20 governments participate in the Vienna #ICMPD and finance or receive its activities. The ÖVP-affiliated organisation handles migration control for the EU.
Every year, the EU spends hundreds of millions of euros to manage and counter migration in third countries. Every year, the EU spends hundreds of millions of euros to manage and fight migration to third countries. Most of the money comes from three different funds and goes to the countries themselves or to EU members who award contracts to companies or institutes for implementing the measures. The International Organisation for Migration (#IOM) also receives such EU funding for migration control.
One of the private organisations contracted to deliver EU measures is the #International_Centre_for_Migration_Policy_Development (ICMPD), founded in 1993 and based in Vienna. It is headed by the conservative Austrian ex-vice chancellor and former Austrian People’s Party (ÖVP) leader Michael Spindelegger. The 20 members include states such as Turkey, Serbia or Bosnia-Herzegovina and, since 2020, also Germany. Many of the ICMPD’s measures are funded from Austria, a parliamentary question by the Greens revealed.
Now the centre is to draft proposals for “EU migration partnerships”, in which third countries receive benefits if they take back deportees from EU states. With a similar aim, the ICMPD is implementing a “regional return mechanism for the Western Balkans”. The states are supported in carrying out deportations themselves. The German government has funded this initiative with €3.2 million in 2020 and calls it “migration management”.
On behalf of the Ministry of the Interior, the ICMPD is also involved in the construction of a “Temporary Detention Centre” in the newly built Bosnian refugee camp Lipa and received €500,000 from the EU Commission for this purpose. This is documented in an EU document published on Friday by the German organisation Frag den Staat as part of a research on the ICMPD. The camp is run by the IOM, and Germany is supporting its construction through the German Federal Agency for Technical Relief (THW) with €1 million for a canteen.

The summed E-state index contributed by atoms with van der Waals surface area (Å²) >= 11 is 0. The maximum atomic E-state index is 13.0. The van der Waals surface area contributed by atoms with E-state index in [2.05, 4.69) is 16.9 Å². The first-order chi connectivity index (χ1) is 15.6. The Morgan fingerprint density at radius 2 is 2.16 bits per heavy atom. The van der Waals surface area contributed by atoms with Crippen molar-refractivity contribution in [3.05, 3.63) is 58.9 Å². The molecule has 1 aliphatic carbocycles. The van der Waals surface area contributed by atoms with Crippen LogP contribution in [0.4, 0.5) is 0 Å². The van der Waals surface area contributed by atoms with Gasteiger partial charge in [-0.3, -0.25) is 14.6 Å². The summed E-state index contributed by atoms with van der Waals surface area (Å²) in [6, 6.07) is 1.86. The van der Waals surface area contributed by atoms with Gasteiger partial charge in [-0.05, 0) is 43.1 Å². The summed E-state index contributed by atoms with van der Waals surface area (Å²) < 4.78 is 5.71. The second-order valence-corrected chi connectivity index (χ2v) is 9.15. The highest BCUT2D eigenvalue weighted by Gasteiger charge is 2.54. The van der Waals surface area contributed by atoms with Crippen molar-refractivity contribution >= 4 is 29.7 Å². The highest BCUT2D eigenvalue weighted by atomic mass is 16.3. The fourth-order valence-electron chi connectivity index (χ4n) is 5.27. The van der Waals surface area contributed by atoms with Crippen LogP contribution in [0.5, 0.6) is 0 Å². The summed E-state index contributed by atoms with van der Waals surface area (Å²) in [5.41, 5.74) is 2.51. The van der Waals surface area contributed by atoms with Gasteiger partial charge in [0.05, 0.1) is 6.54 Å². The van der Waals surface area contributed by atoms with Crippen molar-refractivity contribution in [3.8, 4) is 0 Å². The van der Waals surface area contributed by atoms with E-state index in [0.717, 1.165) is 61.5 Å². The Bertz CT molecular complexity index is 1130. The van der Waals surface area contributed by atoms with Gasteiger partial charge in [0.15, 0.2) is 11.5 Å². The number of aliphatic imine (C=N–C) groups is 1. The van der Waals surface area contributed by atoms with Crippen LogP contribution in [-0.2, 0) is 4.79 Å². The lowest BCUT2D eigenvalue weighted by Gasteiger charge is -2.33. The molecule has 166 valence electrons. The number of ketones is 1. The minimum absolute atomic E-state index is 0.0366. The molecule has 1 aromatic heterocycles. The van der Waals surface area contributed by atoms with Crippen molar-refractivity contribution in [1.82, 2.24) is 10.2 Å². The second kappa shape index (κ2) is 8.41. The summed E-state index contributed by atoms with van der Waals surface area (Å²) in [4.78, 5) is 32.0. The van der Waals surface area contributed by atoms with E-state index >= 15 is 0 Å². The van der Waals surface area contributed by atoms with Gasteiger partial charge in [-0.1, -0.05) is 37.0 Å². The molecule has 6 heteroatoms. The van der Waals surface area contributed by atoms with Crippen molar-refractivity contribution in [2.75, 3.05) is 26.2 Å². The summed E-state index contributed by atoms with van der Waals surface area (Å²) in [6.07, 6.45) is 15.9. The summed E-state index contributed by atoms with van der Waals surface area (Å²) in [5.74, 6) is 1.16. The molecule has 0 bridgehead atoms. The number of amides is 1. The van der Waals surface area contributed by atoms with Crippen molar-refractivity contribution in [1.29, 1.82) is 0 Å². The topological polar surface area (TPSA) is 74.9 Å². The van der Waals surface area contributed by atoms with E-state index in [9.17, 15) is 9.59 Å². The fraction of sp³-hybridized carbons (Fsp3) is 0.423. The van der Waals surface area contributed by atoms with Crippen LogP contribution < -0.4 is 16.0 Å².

The purpose of the camp in Lipa had been unequivocally explained by Oliver Várhelyi, the Commissioner for Enlargement and European Neighbourhood Policy, who comes from Hungary. “We need to keep our detention facilities in Lipa and the region under control, meaning that the fake asylum-seekers must be detained until they return to their countries of origin. Again, we will replicate this project in other countries of the region”, said the EU Commissioner.
“A high fence, cameras at every step, windows with prison bars and almost no daylight in the cells,” is how the organisation SOS-Balkanroute, which is active in Austria, described everyday life there and titled it in a press release “This is what the Austrian Guantanamo in Bosnia looks like”.
The ICMPD feels attacked by this. The organisation was “of course not involved in the construction of detention cells or similar”, a spokesperson initially claimed in response to an enquiry by the APA agency. However, ICMPD head Spindelegger rowed back shortly afterwards and explained in the programme “Zeit im Bild” that his organisation was responsible for the construction of a “secured area for a maximum of twelve persons”. According to Bosnia’s Foreign Minister Elmedin Konakovic, this was a “room for the short-term internment of migrants”.
Despite its denial, the ICMPD is now taking action against SOS Balkanroute and its founder Petar Rosandić and has filed a lawsuit for “credit damage” at the Vienna Commercial Court because of the designation “Austrian Guantanamo”. “Our only concern is to stop the continued false allegations,” an ICMPD spokesperson explained, including that the organisation was pushing the suffering of people.
This is an attempt at political intimidation, “the kind of which we are used to seeing in Hungary, Russia or Serbia”, said Rosandić, the NGO’s founder, commenting on the complaint. The Green member of the National Council Ewa Ernst-Dziedzic feels reminded of “conditions under Orban in Hungary” and expects “the necessary consequences” from other ICMPD signatory states. Germany does not want to hear about this. The Foreign Office and the Federal Ministry of the Interior in Berlin let a deadline of several days set by “nd” for comment pass without response.